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Experts are already arguing over how to rebuild Notre Dame

“If you want to do it in five years, it won’t be done in the traditional way, and I think they would have to cut corners”

by Alex Lubben
Apr 17 2019, 5:55pm

Less than 48 hours after firefighters extinguished the blaze at Notre Dame, Emmanuel Macron is already shifting the country's attention to the next mammoth task at hand: rebuilding.

France’s president has called for the beloved 850-year-old cathedral to be fully rebuilt within five years, and announced an architecture competition for a new design for the iconic spire, which collapsed in Monday’s devastating nine-hour blaze.

But as the reconstruction gets under way, big questions about how to go about it are already spurring debates among cathedral experts. How do you rebuild a structure that has stood for centuries as an emblem of French identity, surviving wars, Nazis, and acid rain? Will the French strive for absolute authenticity, or push forward with contemporary materials and designs?

“There will be people that will constantly argue that it should be brought back to its original state,” said James Patterson, the director of facilities and capital projects at the Cathedral of St. John the Divine in New York City. “It’s the inside of the cathedral that counts, not necessarily the structure.”

Down to the wood

The goal, Patterson said, should be to protect the church from future fires while maintaining authenticity to the degree possible. The original, oak forests that supplied the timber for the original construction no longer exist, so they’ll need to use somewhat different materials anyway, Patterson said.

Not everyone who works with cathedrals agrees. John David, the master mason at York Minster, a cathedral in York, England, whose roof burned down in 1984 and has since been rebuilt, hopes to see a wooden roof back on Notre Dame.

“Hopefully, from our point of view, they will restore the actual rest of the building with traditional materials — the stone, by hand, and the woodwork,” David said. “They will restrict the roof space to prevent fire from spreading, but I hope they’ll use traditional oak and timber materials.”

Materials and methods

It’s not just the materials used that may prove controversial but also the building methods, too. “They could invoke all of today’s technologies, including robot stone-cutting, to rebuild it,” said Mark Burry, the director of the Smart Cities Research Institute of Swinburne University. Burry was a lead architect on the Sagrada Familia in Barcelona for 38 years, until 2016. That cathedral, which has been a work in progress for over 130 years, now employs many of these modern techniques in its ongoing construction.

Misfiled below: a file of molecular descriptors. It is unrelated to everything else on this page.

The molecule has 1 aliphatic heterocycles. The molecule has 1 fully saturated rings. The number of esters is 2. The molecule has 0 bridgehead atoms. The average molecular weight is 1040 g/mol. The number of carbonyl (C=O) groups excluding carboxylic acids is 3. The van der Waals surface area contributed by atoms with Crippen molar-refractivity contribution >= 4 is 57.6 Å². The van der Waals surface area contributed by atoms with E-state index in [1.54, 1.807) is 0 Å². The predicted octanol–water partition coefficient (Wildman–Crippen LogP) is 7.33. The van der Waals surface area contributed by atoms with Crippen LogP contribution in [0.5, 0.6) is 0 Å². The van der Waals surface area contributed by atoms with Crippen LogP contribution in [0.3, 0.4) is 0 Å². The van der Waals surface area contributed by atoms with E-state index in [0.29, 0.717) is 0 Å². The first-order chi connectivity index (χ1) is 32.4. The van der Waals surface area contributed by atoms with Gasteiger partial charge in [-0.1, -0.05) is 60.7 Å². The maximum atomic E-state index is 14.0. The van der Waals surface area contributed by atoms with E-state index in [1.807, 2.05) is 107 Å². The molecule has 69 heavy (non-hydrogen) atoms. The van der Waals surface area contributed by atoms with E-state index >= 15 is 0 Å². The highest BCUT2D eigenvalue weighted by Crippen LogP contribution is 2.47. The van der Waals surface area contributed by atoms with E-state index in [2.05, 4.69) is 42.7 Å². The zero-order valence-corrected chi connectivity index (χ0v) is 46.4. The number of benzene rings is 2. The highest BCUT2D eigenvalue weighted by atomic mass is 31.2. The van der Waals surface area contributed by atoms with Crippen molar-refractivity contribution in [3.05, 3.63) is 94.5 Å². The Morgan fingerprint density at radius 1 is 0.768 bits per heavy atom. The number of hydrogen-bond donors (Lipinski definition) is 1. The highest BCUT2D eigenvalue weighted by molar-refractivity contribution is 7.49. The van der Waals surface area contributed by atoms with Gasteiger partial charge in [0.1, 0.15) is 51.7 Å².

But according to David, using robot-cut stone could produce stonework that doesn’t look like the original. “When you get that done on an existing building which has been crafted by hand, it stands out like a sore thumb,” he said. "It needs to be done by hand."

“It needs to be done by hand.”

Contemporary technology could also open up new options not just about the methods of rebuilding, but what to strive for. There’s likely so much data on Notre Dame that the most minute details of the structure could be restored to the way they were just before the fire.

"Every single little crack"

“If it’s been 3-D scanned, that means you could actually even replicate every single little crack, every single little fissure.” Burry said. “It becomes a real dilemma. Do you artificially distress it to mimic it as it was the day before it burned in the fire, or do you pretend that you have the opportunity of restoring it to what it would have been like the day after it was finished in the 13th century?”

The methods that officials choose will determine how long it ultimately takes to rebuild. Burry, who argues that contemporary technologies could be used, thinks Macron’s five-year deadline for the rebuilding of the cathedral is a little tight, but feasible. For David, however, that deadline seems completely unreasonable.

“If you want to do it in five years, it won’t be done in the traditional way, and I think they would have to cut corners,” David said.

“This shouldn’t be treated as a political aid. It’s beyond politics. It’s France."

"This shouldn't be treated as a political aid. It's beyond politics. It's France. For anyone trying to get political brownie points out of it, it’s completely unfair.”

Even if the new Notre Dame isn’t rebuilt exactly to its old specs, the version of the cathedral as it was on the day before the fire could still live on digitally. Barry Threw, the director of a project called New Palmyra, which is working to create a digital version of ruins in Palmyra, Syria, which have been partially destroyed by ISIS, is already starting work on a new effort, focused on Notre Dame.

“We’ll be offering people the opportunity to contribute by uploading their own photos of the Notre Dame site,” Threw said. “And through a process photogrammetry, which uses machine-learning and computer reconstruction, we can create a 3D model out of thousands of crowd-sourced pictures.”

But for now, there are more immediate concerns. Without a roof, the cathedral’s interior will be exposed to the elements, and could be damaged further. The first thing that the French will have to do is put up a temporary roof and assess the damage. Only then will they be equipped to start thinking about how long the project might take, how much it will cost, or what materials should be used.

“It will get done quickly, in what I consider to be cathedral time,” Patterson said. “Nothing in a cathedral is done overnight. Everything takes time.”

Cover: People look at blaze-hit Notre Dame Cathedral in Paris on April 16, 2019. (Kyodo via AP Images)